Here’s what you can expect before, during, and after your hand transplant procedure.
During the procedure. Hand transplant surgery is a complex operation that can take 18 to 24 hours to perform. A team of surgeons will perform your surgery and provide your family with periodic updates on how your surgery is progressing.
Once the donor's hand is ready to be attached to your arm, your surgeons will first attach your bones to the bones of the donor hand using small metal plates.
Your surgeons will then use special sutures (stitches) to attach the blood vessels, nerves, and tendons. Surgeons use a special operating room microscope to place the sutures.
Once all the parts of the donor's hand and recipient's arm have been attached, the skin is closed. After the procedure After your surgery, you'll be placed in an intensive care unit (ICU).
Your health care team will check for function in your donor hand or hands, and you'll be asked to try to move your fingers. It's possible the room that you stay in will be kept at a higher temperature to promote blood circulation in your donor hand or hands.
Once you're stable enough to leave the ICU, you'll move to a different hospital room. You can expect to stay in the hospital for seven to 10 days following your transplant.
Your health care team will help you manage your pain following your transplant. It's important to communicate to your team how serious your pain is, since managing your pain can speed up your recovery.
A special hand therapist also will work on physical therapy with you while you're in the hospital. He or she will teach you exercises to get your hand functioning. In between exercise sessions, you'll wear a splint on your hand to keep it stable.
You'll also be taught exercises to perform on your own. It's normal to have some emotional concerns soon after your surgery. You may have trouble sleeping and adjusting to your new routine of caring for your donor hand or hands.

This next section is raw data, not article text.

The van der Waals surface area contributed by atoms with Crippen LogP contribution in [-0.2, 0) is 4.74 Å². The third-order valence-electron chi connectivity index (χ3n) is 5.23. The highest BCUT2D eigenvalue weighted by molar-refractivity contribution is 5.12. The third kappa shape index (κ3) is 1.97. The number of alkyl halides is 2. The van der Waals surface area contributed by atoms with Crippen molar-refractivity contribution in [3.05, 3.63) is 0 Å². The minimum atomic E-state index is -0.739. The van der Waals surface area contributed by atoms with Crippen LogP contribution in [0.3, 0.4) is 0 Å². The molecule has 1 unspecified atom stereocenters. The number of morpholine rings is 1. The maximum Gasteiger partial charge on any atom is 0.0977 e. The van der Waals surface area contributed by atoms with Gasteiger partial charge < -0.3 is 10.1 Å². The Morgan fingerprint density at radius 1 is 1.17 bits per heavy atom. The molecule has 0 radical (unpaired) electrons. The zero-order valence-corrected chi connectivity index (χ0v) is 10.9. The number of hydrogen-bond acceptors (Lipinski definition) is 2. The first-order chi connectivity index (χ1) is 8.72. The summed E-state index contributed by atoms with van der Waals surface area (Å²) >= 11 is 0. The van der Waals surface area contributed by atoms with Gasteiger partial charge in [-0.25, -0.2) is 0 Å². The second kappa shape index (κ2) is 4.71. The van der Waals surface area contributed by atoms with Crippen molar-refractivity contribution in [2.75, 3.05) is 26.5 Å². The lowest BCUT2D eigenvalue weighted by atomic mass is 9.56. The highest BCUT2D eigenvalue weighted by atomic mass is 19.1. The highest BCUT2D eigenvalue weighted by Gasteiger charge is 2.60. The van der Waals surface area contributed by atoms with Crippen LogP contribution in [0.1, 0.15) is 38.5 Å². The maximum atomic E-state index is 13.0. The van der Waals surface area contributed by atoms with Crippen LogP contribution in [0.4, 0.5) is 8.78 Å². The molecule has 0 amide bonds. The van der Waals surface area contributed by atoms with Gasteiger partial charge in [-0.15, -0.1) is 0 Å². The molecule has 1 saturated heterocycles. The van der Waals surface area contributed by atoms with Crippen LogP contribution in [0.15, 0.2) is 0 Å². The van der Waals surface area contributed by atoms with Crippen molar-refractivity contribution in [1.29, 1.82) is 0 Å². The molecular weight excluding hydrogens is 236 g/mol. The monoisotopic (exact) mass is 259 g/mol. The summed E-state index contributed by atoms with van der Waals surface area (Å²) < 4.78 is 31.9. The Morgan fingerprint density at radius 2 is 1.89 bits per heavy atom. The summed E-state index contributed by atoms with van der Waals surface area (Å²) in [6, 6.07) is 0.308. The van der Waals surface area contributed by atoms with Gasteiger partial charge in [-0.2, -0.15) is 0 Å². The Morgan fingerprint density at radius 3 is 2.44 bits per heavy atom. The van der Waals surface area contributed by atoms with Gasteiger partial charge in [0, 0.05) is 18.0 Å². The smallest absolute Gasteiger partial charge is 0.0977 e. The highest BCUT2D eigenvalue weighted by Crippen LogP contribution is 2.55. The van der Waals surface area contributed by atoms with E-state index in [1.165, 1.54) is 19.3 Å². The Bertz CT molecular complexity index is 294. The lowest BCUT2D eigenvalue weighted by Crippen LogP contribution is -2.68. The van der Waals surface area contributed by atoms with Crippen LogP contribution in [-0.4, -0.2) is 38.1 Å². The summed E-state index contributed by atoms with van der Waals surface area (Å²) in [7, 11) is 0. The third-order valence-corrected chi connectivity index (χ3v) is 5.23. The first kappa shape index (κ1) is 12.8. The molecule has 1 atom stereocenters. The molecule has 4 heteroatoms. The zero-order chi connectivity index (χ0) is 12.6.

Talk to members of your transplant team if you have any emotional concerns. Immunosuppressant medications can help stop your immune system from destroying your donor hand or hands.
Following your procedure, you'll begin to take immunosuppressant medications and will continue to do so for the rest of your life.
To decrease the risk of side effects from immunosuppressant medications and the risk of rejection, you should:
Take your immunosuppressants at the same time and in the same way every day (with or without food)
Never stop taking the medications unless directed to do so by a doctor
Expect side effects from the medications, and work with your transplant team to minimize the side effects Have regular blood tests to check the effectiveness of your immunosuppressants
While immunosuppressants can help reduce your risk of rejection, they can also lower your body's ability to fight off infections.
If you have any signs that you're becoming ill with an infection — such as fever, rash or swelling — contact your transplant team or your doctor.
6 Procedure Results
Because hand transplants are a relatively recent procedure in medicine, it is not easy to predict the results of the procedure.
After your post-transplant care plan can increase your chances of regaining as much function and sensation as possible.
Although there is no guarantee on how much hand function you will gain, hand transplant recipients will be able to: